PTSD Causes & Effects

The signs, symptoms, and effects of PTSD can look different for each person impacted. Learning about posttraumatic stress disorder is one of the first steps toward healing.

Understanding PTSD

Learn about posttraumatic stress disorder

In the event a person directly experiences, witnesses, or learns about a trauma that involves an actual or perceived threat of serious harm, violence, or death, it is possible that that individual could go on to develop posttraumatic stress disorder. Also commonly referred to as PTSD, this serious mental disorder can significantly impair a person’s functioning and disrupt multiple areas of life if treatment is not sought.

Experiencing a trauma or being repeatedly exposed to trauma can cause symptoms of PTSD to manifest shortly after the event or events, or they can begin to emerge long after the trauma(s) initially occurred. Those suffering from this disorder experience a wide range of symptoms, including intrusive or re-experiencing symptoms, avoidance symptoms, adverse cognitive symptoms, and/or hyperarousal symptoms that occur in response to the following types of trauma:

  • Exposure to war
  • Physical assault
  • Sexual violence
  • Manmade or natural disasters
  • Accidents
  • Incidents that occur during a medical procedure
  • Terrorist attacks
  • Kidnapping
  • Hostage situations
  • Torture

When symptoms of PTSD become apparent, it is important to seek treatment in order to avoid the negative effects that are known to happen when symptoms are allowed to persist. Fortunately, there are several treatment options that exist that can greatly improve the lives of those who are suffering from this debilitating mental disorder.


PTSD statistics

Research shows that the diagnosis of PTSD is more common among certain individuals when compared to others. According to the fifth edition of the Diagnostic and Statistical Manual of Mental Disorders, men and women who are serving or who have served in the military have higher rates of the disorder as compared to the rest of the American population. Additionally, those who are employed as emergency medical staff, police, firefighters, and other such vocations are more often diagnosed than people who work in other professions due to more ongoing exposure to types of trauma. Women are also more likely to suffer from this condition, as well as experience symptoms for a longer period of time, due to the greater likelihood that they can experience interpersonal trauma more frequently than men. Lastly, the American Psychiatric Association reported that the prevalence of PTSD among people living in the United States is approximately 3.5 percent.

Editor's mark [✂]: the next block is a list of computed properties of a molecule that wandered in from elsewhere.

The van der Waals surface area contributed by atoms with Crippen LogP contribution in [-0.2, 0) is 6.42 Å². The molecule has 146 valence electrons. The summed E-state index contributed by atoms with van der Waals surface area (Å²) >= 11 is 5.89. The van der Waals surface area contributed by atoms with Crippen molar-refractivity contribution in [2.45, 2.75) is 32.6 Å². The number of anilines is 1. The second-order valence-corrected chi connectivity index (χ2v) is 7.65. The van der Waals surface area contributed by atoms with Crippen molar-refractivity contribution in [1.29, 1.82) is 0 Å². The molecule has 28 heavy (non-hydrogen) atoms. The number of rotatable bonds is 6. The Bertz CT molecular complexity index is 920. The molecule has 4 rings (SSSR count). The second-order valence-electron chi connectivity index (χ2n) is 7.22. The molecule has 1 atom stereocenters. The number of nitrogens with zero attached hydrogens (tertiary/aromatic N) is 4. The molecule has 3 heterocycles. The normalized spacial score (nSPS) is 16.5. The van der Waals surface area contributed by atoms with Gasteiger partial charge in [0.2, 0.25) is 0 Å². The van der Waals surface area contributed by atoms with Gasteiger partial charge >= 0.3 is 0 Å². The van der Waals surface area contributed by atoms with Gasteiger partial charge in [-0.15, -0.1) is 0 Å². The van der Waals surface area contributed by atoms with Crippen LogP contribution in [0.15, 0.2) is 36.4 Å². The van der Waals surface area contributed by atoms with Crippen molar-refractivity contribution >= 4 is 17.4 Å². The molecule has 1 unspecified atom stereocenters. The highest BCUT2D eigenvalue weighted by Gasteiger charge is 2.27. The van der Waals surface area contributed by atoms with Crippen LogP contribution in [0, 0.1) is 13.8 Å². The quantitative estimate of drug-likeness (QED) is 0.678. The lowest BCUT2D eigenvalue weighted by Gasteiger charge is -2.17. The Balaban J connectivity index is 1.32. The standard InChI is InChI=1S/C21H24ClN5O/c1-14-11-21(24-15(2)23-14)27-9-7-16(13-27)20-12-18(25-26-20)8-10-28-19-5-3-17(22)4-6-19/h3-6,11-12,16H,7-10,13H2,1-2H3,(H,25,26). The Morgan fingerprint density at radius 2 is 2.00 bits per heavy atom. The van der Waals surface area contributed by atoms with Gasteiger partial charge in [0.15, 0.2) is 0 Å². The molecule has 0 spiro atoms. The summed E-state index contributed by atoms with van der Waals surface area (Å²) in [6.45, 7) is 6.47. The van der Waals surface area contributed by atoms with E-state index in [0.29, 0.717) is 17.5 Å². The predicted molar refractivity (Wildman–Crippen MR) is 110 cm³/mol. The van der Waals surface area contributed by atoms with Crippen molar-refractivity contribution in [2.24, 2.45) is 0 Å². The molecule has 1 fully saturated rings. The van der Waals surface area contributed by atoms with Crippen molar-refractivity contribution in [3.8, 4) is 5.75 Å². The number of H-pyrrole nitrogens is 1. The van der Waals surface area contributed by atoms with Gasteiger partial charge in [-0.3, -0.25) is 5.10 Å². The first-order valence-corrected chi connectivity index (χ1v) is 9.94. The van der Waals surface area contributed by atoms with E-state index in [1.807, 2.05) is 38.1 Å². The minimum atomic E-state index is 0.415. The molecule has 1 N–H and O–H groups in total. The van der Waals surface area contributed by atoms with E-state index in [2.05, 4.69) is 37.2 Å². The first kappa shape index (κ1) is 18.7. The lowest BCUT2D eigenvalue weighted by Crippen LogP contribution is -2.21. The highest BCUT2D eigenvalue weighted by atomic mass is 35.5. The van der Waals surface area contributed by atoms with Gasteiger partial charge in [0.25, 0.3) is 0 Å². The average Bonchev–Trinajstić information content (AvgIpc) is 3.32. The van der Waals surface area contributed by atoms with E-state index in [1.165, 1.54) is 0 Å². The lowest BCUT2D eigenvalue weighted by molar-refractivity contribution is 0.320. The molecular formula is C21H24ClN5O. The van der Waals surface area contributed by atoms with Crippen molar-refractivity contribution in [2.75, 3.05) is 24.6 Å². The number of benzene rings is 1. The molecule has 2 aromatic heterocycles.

Causes and Risk Factors

Causes and risk factors for PTSD

While a diagnosis of PTSD requires that an individual experiences, witnesses, or learns about a form of trauma before the onset of symptoms, there are certain influences and risk factors that can make a person more susceptible to experiencing symptoms synonymous with posttraumatic stress disorder. Consider the following:

Genetic: Individuals who have a family history of certain mental illnesses are at greater risk for the development of PTSD following a traumatic experience. Those with a family history of panic disorder, depressive disorders, or obsessive-compulsive disorder are more vulnerable to being diagnosed with posttraumatic stress disorder after experiencing, witnessing, or learning about a trauma or traumas.    

Environmental: The environment in which one spends his or her time can significantly impact whether or not a person comes to suffer from PTSD. Given the fact that this condition occurs in direct response to some form of trauma, environmental influences such as natural or manmade disasters, having been victimized, and exposure to violence or other horrific circumstances can cause a person to suffer from symptoms of PTSD.